One Summer by Bill Bryson
America, 1927

70%

25 Critic Reviews

a mosaic illustrating a pivotal year in America’s global economic and cultural success...Bill Bryson’s latest book One Summer: America, 1927 is a fascinating examination of American heroism, invention, and resilience in the face of moral decay of the roaring ’20s.
-NY Journal of Books

Synopsis

A Chicago Tribune Noteworthy Book
A GoodReads Reader's Choice

In One Summer Bill Bryson, one of our greatest and most beloved nonfiction writers, transports readers on a journey back to one amazing season in American life.

The summer of 1927 began with one of the signature events of the twentieth century: on May 21, 1927, Charles Lindbergh became the first man to cross the Atlantic by plane nonstop, and when he landed in Le Bourget airfield near Paris, he ignited an explosion of worldwide rapture and instantly became the most famous person on the planet. Meanwhile, the titanically talented Babe Ruth was beginning his assault on the home run record, which would culminate on September 30 with his sixtieth blast, one of the most resonant and durable records in sports history. In between those dates a Queens housewife named Ruth Snyder and her corset-salesman lover garroted her husband, leading to a murder trial that became a huge tabloid sensation. Alvin “Shipwreck” Kelly sat atop a flagpole in Newark, New Jersey, for twelve days—a new record. The American South was clobbered by unprecedented rain and by flooding of the Mississippi basin, a great human disaster, the relief efforts for which were guided by the uncannily able and insufferably pompous Herbert Hoover. Calvin Coolidge interrupted an already leisurely presidency for an even more relaxing three-month vacation in the Black Hills of South Dakota. The gangster Al Capone tightened his grip on the illegal booze business through a gaudy and murderous reign of terror and municipal corruption. The first true “talking picture,” Al Jolson’s The Jazz Singer, was filmed and forever changed the motion picture industry. The four most powerful central bankers on earth met in secret session on a Long Island estate and made a fateful decision that virtually guaranteed a future crash and depression.
     All this and much, much more transpired in that epochal summer of 1927, and Bill Bryson captures its outsized personalities, exciting events, and occasional just plain weirdness with his trademark vividness, eye for telling detail, and delicious humor. In that year America stepped out onto the world stage as the main event, and One Summer transforms it all into narrative nonfiction of the highest order.


From the Hardcover edition.
 

About Bill Bryson

See more books from this Author
BILL BRYSON's best-selling books include A Walk in the Woods, I'm a Stranger Here Myself, In a Sunburned Country, A Short History of Nearly Everything (which earned him the 2004 Aventis Prize), The Life and Times of the Thunderbolt Kid, and At Home. He lives in England with his wife and children.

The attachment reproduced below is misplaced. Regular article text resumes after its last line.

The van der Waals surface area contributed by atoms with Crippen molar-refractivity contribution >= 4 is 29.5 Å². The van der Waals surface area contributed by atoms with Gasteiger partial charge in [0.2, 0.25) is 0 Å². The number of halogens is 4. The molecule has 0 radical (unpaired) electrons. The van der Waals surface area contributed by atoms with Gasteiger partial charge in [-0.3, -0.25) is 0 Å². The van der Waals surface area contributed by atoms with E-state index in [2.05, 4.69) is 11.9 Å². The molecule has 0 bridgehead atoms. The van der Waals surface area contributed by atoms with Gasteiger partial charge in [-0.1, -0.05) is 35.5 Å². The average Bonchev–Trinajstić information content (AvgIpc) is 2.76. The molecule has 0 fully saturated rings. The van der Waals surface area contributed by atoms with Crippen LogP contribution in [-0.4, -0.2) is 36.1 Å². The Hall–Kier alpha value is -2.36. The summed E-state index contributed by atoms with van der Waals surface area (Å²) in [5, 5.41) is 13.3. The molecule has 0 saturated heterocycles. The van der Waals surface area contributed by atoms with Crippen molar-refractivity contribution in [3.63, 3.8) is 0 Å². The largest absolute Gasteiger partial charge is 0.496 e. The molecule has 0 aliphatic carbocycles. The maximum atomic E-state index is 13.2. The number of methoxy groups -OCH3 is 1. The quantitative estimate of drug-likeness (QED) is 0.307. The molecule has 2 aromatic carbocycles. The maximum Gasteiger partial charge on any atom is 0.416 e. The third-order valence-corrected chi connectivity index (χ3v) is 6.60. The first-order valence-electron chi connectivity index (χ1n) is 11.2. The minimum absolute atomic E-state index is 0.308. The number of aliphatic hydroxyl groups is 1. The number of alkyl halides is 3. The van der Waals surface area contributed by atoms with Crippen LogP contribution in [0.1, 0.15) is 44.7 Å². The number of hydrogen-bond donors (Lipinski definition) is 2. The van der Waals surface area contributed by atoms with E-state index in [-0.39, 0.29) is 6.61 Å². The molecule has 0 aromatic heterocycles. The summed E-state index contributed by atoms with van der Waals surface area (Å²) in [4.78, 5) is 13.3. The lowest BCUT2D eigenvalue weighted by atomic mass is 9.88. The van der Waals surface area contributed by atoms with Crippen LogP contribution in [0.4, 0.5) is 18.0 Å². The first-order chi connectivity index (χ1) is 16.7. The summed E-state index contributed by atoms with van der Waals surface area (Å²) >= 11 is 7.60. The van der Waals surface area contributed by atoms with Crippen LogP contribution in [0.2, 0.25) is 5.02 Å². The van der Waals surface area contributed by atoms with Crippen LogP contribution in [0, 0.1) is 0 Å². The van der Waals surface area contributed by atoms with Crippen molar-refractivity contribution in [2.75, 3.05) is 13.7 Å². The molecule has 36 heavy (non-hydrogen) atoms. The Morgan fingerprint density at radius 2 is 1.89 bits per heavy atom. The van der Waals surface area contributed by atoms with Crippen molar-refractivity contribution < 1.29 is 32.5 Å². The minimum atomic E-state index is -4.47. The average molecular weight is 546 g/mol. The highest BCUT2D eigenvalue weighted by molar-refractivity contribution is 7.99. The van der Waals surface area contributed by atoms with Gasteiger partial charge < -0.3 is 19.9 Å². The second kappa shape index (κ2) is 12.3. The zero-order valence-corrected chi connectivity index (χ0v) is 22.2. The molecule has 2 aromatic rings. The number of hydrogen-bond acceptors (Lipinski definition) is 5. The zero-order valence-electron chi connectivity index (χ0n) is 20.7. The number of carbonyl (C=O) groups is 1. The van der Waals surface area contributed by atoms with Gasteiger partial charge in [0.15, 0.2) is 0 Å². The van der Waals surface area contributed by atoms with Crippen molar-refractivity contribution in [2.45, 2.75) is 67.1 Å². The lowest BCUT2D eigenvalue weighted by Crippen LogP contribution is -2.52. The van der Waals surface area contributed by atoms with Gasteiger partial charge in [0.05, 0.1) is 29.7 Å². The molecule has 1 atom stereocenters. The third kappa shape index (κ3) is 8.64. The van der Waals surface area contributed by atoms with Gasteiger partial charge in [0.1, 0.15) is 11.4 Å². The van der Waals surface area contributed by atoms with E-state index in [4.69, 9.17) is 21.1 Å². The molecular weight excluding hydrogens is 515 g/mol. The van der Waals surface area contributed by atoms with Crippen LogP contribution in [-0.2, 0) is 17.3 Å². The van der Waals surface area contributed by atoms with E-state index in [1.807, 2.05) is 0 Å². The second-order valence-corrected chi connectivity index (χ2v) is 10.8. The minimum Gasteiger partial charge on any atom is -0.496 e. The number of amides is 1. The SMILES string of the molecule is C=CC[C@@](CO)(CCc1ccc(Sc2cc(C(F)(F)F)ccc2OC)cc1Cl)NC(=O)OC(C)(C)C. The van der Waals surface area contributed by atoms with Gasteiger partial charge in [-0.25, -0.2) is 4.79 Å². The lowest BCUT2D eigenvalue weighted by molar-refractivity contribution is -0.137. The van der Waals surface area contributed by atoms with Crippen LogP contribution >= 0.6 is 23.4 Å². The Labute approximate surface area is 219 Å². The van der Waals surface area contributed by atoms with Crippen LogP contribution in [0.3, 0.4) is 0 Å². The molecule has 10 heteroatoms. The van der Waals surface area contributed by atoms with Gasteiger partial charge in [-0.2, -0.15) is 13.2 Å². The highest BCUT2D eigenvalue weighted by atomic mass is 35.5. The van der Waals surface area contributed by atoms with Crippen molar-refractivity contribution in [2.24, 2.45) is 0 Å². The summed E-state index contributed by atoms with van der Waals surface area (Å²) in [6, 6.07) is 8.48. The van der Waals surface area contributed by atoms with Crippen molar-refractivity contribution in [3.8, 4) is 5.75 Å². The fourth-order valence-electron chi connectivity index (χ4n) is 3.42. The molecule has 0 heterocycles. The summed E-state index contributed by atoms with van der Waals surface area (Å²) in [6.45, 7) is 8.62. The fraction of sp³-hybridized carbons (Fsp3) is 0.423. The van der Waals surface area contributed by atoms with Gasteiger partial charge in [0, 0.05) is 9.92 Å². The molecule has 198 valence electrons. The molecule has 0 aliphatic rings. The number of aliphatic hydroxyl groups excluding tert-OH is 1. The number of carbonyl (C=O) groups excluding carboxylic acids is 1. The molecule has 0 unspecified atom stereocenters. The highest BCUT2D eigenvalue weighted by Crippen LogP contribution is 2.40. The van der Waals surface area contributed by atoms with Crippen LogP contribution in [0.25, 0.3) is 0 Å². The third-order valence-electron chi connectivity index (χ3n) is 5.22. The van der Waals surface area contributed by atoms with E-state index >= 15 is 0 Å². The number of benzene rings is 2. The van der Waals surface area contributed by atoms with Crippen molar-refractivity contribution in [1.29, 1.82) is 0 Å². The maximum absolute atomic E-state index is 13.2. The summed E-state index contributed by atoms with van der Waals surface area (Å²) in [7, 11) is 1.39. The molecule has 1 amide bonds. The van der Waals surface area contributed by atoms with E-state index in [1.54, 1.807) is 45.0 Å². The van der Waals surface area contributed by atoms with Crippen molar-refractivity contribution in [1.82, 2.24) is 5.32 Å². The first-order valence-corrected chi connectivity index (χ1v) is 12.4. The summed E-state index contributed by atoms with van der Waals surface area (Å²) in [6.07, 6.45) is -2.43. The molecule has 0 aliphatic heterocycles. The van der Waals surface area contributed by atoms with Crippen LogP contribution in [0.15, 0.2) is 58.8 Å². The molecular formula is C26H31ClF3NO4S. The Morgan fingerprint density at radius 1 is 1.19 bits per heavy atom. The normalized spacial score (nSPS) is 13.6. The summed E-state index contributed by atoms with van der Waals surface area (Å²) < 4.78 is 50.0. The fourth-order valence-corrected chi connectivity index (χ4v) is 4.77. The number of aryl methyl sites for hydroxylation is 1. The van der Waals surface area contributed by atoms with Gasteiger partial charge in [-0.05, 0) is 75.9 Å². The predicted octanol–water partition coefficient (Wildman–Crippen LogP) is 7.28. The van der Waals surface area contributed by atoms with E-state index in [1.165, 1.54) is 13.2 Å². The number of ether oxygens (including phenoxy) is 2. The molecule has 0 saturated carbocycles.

Author Residence: Norfolk, England































Author Hometown: Des Moines, IA
 
Published October 1, 2013 by Anchor. 528 pages
Genres: History, Political & Social Sciences. Non-fiction
Bestseller Status:
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Peak Rank on Oct 20 2013
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Critic reviews for One Summer
All: 25 | Positive: 18 | Negative: 7

Publishers Weekly

Below average
on Aug 05 2013

These notable happenings are worth relating and recalling, but others have done so, and more authoritatively and fully. Here, there’s not much connection between them; a string of coincidents...hardly justify a book.

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NY Times

Below average
Reviewed by Kevin Baker on Nov 22 2013

...a wonderful romp, though the hyperbole of the age frequently runs away with Bryson. Great as Babe Ruth was, he does not still hold the record for shutouts by a left-handed pitcher in a season, and he did not hit three home runs in his last game, or compile 26 outfield assists in 1919 (the correct number is 14).

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Guardian

Good
Reviewed by Christopher Bray on Sep 28 2013

Enter Shipwreck Kelly, a Manhattan sailor who climbed to the top of a 50ft flagpole on the roof of Newark's St Francis hotel and… sat there… And sat there… And sat there… And people flocked to see him. Just as they'll flock to buy One Summer, surely the most sublime distraction published this year.

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Guardian

Above average
Reviewed by Sarah Churchwell on Sep 26 2013

In the end, despite its almost 500 pages, One Summer seems curiously slight; Bryson has little interest in analysis beyond the jocular aside, and his connections are narrative, rather than thematic or critical. The effect is rather like reading a highly amusing encyclopedia: many interesting starts, but few conclusions.

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NY Journal of Books

Excellent
Reviewed by Jillian Abbott on Oct 01 2013

a mosaic illustrating a pivotal year in America’s global economic and cultural success...Bill Bryson’s latest book One Summer: America, 1927 is a fascinating examination of American heroism, invention, and resilience in the face of moral decay of the roaring ’20s.

Read Full Review of One Summer: America, 1927 | See more reviews from NY Journal of Books

Financial Times

Above average
Reviewed by Erica Wagner on May 23 2014

The stories of these two men give the book a kind of unity but one senses that the author isn’t aiming to draw any real conclusions. This is a jolly jalopy ride of a book; Bryson runs down the byways of US history finding diversion in every roadside stop.

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Financial Times